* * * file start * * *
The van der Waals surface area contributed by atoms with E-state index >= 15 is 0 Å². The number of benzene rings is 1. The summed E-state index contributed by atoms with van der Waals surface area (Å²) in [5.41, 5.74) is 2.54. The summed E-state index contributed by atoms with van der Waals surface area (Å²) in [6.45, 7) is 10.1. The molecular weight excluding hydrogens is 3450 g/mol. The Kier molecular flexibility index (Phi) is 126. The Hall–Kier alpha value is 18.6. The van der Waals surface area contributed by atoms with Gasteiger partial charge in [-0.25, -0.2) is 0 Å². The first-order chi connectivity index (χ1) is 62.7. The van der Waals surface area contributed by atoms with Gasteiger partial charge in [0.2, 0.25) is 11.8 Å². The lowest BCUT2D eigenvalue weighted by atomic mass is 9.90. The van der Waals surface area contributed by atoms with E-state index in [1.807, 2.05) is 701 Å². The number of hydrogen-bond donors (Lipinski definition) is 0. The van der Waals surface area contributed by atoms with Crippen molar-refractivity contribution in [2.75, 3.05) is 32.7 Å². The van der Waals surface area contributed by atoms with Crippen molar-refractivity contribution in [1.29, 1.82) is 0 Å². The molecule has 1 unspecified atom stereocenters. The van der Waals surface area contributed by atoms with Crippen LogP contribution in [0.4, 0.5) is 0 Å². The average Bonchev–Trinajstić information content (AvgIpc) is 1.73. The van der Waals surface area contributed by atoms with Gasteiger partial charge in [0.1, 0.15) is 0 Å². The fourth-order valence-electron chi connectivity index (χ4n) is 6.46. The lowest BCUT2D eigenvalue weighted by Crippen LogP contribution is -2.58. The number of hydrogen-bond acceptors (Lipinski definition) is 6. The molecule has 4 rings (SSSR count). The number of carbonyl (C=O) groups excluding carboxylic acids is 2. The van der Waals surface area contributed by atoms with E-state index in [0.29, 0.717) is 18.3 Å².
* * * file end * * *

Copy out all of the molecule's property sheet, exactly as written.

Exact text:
The van der Waals surface area contributed by atoms with E-state index >= 15 is 0 Å². The number of benzene rings is 1. The summed E-state index contributed by atoms with van der Waals surface area (Å²) in [5.41, 5.74) is 2.54. The summed E-state index contributed by atoms with van der Waals surface area (Å²) in [6.45, 7) is 10.1. The molecular weight excluding hydrogens is 3450 g/mol. The Kier molecular flexibility index (Phi) is 126. The Hall–Kier alpha value is 18.6. The van der Waals surface area contributed by atoms with Gasteiger partial charge in [-0.25, -0.2) is 0 Å². The first-order chi connectivity index (χ1) is 62.7. The van der Waals surface area contributed by atoms with Gasteiger partial charge in [0.2, 0.25) is 11.8 Å². The lowest BCUT2D eigenvalue weighted by atomic mass is 9.90. The van der Waals surface area contributed by atoms with E-state index in [1.807, 2.05) is 701 Å². The number of hydrogen-bond donors (Lipinski definition) is 0. The van der Waals surface area contributed by atoms with Crippen molar-refractivity contribution in [2.75, 3.05) is 32.7 Å². The van der Waals surface area contributed by atoms with Crippen molar-refractivity contribution in [1.29, 1.82) is 0 Å². The molecule has 1 unspecified atom stereocenters. The van der Waals surface area contributed by atoms with Crippen LogP contribution in [0.4, 0.5) is 0 Å². The average Bonchev–Trinajstić information content (AvgIpc) is 1.73. The van der Waals surface area contributed by atoms with Gasteiger partial charge in [0.1, 0.15) is 0 Å². The fourth-order valence-electron chi connectivity index (χ4n) is 6.46. The lowest BCUT2D eigenvalue weighted by Crippen LogP contribution is -2.58. The number of hydrogen-bond acceptors (Lipinski definition) is 6. The molecule has 4 rings (SSSR count). The number of carbonyl (C=O) groups excluding carboxylic acids is 2. The van der Waals surface area contributed by atoms with E-state index in [0.29, 0.717) is 18.3 Å².